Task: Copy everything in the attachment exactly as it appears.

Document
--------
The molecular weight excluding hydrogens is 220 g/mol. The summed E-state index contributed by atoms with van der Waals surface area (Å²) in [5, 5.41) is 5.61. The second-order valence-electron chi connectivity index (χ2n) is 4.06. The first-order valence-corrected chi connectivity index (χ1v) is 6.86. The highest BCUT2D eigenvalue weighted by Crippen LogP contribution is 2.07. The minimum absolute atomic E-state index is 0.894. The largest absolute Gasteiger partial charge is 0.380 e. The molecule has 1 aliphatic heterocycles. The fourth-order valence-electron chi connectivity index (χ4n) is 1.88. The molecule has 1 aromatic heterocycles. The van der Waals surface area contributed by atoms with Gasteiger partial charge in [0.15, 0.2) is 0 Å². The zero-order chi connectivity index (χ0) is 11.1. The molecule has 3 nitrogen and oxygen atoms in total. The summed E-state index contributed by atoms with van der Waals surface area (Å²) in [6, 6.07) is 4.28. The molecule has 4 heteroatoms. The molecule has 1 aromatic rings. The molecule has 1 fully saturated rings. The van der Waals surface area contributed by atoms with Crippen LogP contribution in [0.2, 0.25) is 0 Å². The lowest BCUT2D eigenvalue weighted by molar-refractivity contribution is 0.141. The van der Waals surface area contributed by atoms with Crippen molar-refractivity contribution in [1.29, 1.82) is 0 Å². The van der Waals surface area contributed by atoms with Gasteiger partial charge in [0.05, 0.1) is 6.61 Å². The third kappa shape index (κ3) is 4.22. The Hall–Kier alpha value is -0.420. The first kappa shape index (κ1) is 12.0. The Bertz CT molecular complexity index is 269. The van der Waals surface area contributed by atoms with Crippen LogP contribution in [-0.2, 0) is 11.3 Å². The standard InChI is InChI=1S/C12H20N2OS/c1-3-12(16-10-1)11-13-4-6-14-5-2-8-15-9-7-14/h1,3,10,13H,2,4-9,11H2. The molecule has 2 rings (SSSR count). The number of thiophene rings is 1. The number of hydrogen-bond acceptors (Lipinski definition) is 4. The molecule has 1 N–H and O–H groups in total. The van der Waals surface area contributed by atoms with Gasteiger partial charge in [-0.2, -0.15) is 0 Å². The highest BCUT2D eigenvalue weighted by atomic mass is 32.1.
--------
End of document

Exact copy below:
The molecular weight excluding hydrogens is 220 g/mol. The summed E-state index contributed by atoms with van der Waals surface area (Å²) in [5, 5.41) is 5.61. The second-order valence-electron chi connectivity index (χ2n) is 4.06. The first-order valence-corrected chi connectivity index (χ1v) is 6.86. The highest BCUT2D eigenvalue weighted by Crippen LogP contribution is 2.07. The minimum absolute atomic E-state index is 0.894. The largest absolute Gasteiger partial charge is 0.380 e. The molecule has 1 aliphatic heterocycles. The fourth-order valence-electron chi connectivity index (χ4n) is 1.88. The molecule has 1 aromatic heterocycles. The van der Waals surface area contributed by atoms with Gasteiger partial charge in [0.15, 0.2) is 0 Å². The zero-order chi connectivity index (χ0) is 11.1. The molecule has 3 nitrogen and oxygen atoms in total. The summed E-state index contributed by atoms with van der Waals surface area (Å²) in [6, 6.07) is 4.28. The molecule has 4 heteroatoms. The molecule has 1 aromatic rings. The molecule has 1 fully saturated rings. The van der Waals surface area contributed by atoms with Crippen LogP contribution in [0.2, 0.25) is 0 Å². The lowest BCUT2D eigenvalue weighted by molar-refractivity contribution is 0.141. The van der Waals surface area contributed by atoms with Crippen molar-refractivity contribution in [1.29, 1.82) is 0 Å². The van der Waals surface area contributed by atoms with Gasteiger partial charge in [0.05, 0.1) is 6.61 Å². The third kappa shape index (κ3) is 4.22. The Hall–Kier alpha value is -0.420. The first kappa shape index (κ1) is 12.0. The Bertz CT molecular complexity index is 269. The van der Waals surface area contributed by atoms with Crippen LogP contribution in [-0.2, 0) is 11.3 Å². The standard InChI is InChI=1S/C12H20N2OS/c1-3-12(16-10-1)11-13-4-6-14-5-2-8-15-9-7-14/h1,3,10,13H,2,4-9,11H2. The molecule has 2 rings (SSSR count). The number of thiophene rings is 1. The number of hydrogen-bond acceptors (Lipinski definition) is 4. The molecule has 1 N–H and O–H groups in total. The van der Waals surface area contributed by atoms with Gasteiger partial charge in [-0.2, -0.15) is 0 Å². The highest BCUT2D eigenvalue weighted by atomic mass is 32.1.